CS 150 - Prelab 6

Due: Friday 4/7 at the beginning of lab

For our lab, we're going to be writing a version of the word guessing game "Hangman." For those who haven't played it before you can find many versions of it online or you can read more about it on Wikipedia.

For this lab and the prelab, you may work with a partner. You must both be there whenever you are working on the assignment material.


The handout for the lab this Friday is on the longer side. To make sure that you can get started on the lab and make some progress on Friday, read through the entire lab assignment before coming to class on Friday.

A demo

To get you familiar with what you'll be implementing for your assignment this week, I've provided you with an example program to run. Play with it a little bit before Friday. Note this will only work in MBH 505. To run it: You do not need to turn anything in for this section of the prelab.


If you type:
>>> help(set)
and then look at the first few things it prints out, you'll see that the set class has two "constructors"
set() -> new empty set object
set(iterable) -> new set object
that is, two ways for creating new set objects. The first is used to create a new empty set. The second we've used with lists and strings to create new sets with some initial values.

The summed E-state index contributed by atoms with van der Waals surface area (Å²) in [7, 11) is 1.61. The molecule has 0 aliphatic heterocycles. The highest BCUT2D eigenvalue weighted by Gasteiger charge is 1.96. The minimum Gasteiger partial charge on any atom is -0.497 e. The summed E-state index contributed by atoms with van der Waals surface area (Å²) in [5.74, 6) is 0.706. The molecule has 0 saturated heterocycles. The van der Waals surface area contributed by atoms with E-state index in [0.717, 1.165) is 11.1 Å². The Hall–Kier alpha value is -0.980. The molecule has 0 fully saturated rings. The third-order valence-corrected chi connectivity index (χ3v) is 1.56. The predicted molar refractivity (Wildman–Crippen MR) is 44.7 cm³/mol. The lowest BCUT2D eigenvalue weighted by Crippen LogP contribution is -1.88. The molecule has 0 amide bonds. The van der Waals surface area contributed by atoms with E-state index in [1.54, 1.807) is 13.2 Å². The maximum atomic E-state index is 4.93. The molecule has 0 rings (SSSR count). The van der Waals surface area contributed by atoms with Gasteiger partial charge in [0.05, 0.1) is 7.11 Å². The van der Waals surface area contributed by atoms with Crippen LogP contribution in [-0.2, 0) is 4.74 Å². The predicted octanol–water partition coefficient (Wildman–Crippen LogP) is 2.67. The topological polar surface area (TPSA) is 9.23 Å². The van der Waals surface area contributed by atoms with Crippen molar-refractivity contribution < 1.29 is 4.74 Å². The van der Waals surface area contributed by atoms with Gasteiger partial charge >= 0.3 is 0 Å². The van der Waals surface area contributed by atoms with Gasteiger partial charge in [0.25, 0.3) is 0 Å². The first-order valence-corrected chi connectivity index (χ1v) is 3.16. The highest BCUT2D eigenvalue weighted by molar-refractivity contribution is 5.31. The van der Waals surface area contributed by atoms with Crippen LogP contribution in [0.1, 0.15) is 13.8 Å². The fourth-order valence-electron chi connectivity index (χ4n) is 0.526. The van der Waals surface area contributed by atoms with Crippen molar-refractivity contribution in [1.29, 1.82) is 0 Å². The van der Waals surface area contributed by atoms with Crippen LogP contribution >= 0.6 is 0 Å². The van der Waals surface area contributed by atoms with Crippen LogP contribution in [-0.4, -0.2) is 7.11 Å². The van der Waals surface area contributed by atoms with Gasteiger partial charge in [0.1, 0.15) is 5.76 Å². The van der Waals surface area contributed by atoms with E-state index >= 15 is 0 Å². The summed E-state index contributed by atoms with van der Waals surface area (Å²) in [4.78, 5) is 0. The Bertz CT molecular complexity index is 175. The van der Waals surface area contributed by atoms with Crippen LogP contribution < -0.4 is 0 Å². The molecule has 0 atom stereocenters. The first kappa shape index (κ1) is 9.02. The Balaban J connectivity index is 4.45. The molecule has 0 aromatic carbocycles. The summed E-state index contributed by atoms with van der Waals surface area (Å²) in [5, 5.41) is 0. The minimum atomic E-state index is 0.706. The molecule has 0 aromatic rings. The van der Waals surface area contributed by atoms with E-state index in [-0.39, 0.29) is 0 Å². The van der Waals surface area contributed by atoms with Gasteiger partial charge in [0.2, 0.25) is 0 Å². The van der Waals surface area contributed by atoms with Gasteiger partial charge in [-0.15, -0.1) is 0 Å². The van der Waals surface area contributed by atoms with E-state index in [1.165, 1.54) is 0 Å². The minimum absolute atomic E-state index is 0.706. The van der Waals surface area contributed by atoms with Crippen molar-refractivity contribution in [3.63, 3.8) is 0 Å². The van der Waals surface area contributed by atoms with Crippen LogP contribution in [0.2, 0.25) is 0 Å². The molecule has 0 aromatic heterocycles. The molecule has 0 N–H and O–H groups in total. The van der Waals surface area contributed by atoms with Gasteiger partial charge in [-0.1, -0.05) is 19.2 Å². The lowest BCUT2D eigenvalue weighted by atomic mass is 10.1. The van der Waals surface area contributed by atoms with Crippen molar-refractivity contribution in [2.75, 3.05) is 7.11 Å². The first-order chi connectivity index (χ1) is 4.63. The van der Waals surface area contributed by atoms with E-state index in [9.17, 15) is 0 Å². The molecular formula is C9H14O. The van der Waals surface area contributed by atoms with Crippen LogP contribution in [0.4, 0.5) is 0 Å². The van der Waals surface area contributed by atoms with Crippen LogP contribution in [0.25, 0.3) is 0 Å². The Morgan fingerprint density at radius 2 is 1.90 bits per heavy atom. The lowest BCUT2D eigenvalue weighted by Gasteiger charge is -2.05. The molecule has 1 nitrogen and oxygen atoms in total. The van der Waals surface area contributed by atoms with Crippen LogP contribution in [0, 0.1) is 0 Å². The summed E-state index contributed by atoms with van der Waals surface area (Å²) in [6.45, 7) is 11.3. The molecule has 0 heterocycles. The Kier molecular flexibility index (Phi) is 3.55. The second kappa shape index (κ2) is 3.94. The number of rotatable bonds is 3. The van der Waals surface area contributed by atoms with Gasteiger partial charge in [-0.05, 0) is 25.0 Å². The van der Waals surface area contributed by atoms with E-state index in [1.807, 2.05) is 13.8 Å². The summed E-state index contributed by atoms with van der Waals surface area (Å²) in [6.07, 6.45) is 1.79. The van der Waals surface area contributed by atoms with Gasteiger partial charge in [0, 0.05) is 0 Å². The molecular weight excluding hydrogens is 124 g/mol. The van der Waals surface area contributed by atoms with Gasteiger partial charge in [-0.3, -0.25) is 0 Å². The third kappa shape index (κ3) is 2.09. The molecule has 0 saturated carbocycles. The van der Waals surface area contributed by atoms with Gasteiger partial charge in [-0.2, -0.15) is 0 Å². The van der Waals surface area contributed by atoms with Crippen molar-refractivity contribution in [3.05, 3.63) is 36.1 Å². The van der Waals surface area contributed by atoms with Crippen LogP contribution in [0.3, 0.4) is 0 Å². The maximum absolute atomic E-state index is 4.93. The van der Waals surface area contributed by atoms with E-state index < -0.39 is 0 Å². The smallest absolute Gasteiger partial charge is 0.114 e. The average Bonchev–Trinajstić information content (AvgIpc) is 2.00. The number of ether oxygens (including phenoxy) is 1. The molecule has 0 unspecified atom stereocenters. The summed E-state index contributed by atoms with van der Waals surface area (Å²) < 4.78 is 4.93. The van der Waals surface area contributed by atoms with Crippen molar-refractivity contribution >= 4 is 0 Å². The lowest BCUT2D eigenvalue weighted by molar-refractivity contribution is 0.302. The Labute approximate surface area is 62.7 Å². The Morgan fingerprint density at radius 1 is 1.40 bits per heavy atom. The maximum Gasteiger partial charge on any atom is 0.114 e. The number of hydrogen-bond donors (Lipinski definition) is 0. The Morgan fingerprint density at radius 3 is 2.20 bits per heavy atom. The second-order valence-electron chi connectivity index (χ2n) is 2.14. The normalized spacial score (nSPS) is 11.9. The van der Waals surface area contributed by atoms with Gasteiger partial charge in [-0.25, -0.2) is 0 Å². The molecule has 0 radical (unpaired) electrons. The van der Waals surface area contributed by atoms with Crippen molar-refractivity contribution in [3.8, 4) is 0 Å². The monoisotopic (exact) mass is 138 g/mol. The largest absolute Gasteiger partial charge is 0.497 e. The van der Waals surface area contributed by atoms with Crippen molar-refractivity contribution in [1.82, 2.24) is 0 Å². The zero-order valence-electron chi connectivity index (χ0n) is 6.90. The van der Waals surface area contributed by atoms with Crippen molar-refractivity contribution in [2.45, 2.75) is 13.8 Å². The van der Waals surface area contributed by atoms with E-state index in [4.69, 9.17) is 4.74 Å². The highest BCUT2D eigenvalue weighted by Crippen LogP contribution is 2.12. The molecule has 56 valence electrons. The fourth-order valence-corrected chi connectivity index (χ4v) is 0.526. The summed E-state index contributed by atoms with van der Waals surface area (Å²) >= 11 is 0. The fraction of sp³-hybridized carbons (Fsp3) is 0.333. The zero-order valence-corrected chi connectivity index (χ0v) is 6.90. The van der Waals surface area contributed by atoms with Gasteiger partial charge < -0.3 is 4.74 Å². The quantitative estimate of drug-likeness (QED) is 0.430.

The definition for this second constructor says that it takes as a parameter an object that is iterable. Some classes/objects are iterable and some are not. iterable classes/objects contain functionality that allow us to iterate over the elements in the list. For example, we can iterate over the items in an iterable object using a for loop:

for item in data:
data could be any iterable item. strings, lists and sets are all iterable, so we could assign any of these to data above and the loop would work (try it out if you're curious). Similarly, since the second constructor to set takes something that is iterable we could use any of these to create a new set. This should explains why when we create a set from a string, as in set("abcd") we get a set consisting of the four characters in the string and not the string itself.

Once you're comfortable with this idea, write a function called iterable_to_string that takes a single parameter, which is some iterable object, and returns a string consisting of each item in the iterable object converted to a string using str and concatenated together, separated by a space. For example, here are a few calls to this function:

>>> iterable_to_string("abcd")
'a b c d '
>>> iterable_to_string([4, 3, 2, 1])
'4 3 2 1 '
>>> iterable_to_string(set([4, 3, 2, 1]))
'1 2 3 4 '
Notice that all of the strings returned actually have a space at the end as well. Your function doesn't have to do this, however, it's fine if it does (an easy way to implement this function results in that behavior).

Turn in your code for this function on a piece of paper with your name on it for your prelab. (If you are working with a partner, only hand in one sheet with both names on it.) This is the only thing you are required to turn in for the prelab this time.